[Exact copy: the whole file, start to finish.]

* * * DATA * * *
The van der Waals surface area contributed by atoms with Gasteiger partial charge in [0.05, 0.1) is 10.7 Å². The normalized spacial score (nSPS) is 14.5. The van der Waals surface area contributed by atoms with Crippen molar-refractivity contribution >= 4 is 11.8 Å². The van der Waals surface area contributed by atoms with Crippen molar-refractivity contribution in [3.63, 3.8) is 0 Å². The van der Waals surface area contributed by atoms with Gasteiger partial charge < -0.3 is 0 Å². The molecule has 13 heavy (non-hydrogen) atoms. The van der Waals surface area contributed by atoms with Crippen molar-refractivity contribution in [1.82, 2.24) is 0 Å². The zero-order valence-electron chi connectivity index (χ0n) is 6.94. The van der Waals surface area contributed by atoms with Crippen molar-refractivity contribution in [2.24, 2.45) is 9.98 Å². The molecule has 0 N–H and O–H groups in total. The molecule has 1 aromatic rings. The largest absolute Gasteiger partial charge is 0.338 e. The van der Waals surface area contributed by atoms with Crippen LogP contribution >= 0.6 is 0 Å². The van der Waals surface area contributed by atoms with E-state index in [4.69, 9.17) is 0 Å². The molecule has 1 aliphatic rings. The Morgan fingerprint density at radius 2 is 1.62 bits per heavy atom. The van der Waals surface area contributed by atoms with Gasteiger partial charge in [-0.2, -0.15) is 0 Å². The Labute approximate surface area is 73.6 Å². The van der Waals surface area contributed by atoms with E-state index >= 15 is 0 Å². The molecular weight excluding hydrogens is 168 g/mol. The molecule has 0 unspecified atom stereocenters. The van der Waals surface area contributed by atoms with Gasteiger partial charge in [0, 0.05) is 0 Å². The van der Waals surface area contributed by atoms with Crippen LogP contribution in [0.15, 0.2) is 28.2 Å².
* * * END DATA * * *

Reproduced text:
The van der Waals surface area contributed by atoms with Gasteiger partial charge in [0.05, 0.1) is 10.7 Å². The normalized spacial score (nSPS) is 14.5. The van der Waals surface area contributed by atoms with Crippen molar-refractivity contribution >= 4 is 11.8 Å². The van der Waals surface area contributed by atoms with Crippen molar-refractivity contribution in [3.63, 3.8) is 0 Å². The van der Waals surface area contributed by atoms with Gasteiger partial charge < -0.3 is 0 Å². The molecule has 13 heavy (non-hydrogen) atoms. The van der Waals surface area contributed by atoms with Crippen molar-refractivity contribution in [1.82, 2.24) is 0 Å². The zero-order valence-electron chi connectivity index (χ0n) is 6.94. The van der Waals surface area contributed by atoms with Crippen molar-refractivity contribution in [2.24, 2.45) is 9.98 Å². The molecule has 0 N–H and O–H groups in total. The molecule has 1 aromatic rings. The largest absolute Gasteiger partial charge is 0.338 e. The van der Waals surface area contributed by atoms with Crippen LogP contribution >= 0.6 is 0 Å². The van der Waals surface area contributed by atoms with E-state index in [4.69, 9.17) is 0 Å². The molecule has 1 aliphatic rings. The Morgan fingerprint density at radius 2 is 1.62 bits per heavy atom. The van der Waals surface area contributed by atoms with Gasteiger partial charge in [-0.2, -0.15) is 0 Å². The Labute approximate surface area is 73.6 Å². The van der Waals surface area contributed by atoms with E-state index >= 15 is 0 Å². The molecular weight excluding hydrogens is 168 g/mol. The molecule has 0 unspecified atom stereocenters. The van der Waals surface area contributed by atoms with Gasteiger partial charge in [0, 0.05) is 0 Å². The van der Waals surface area contributed by atoms with Crippen LogP contribution in [0.15, 0.2) is 28.2 Å².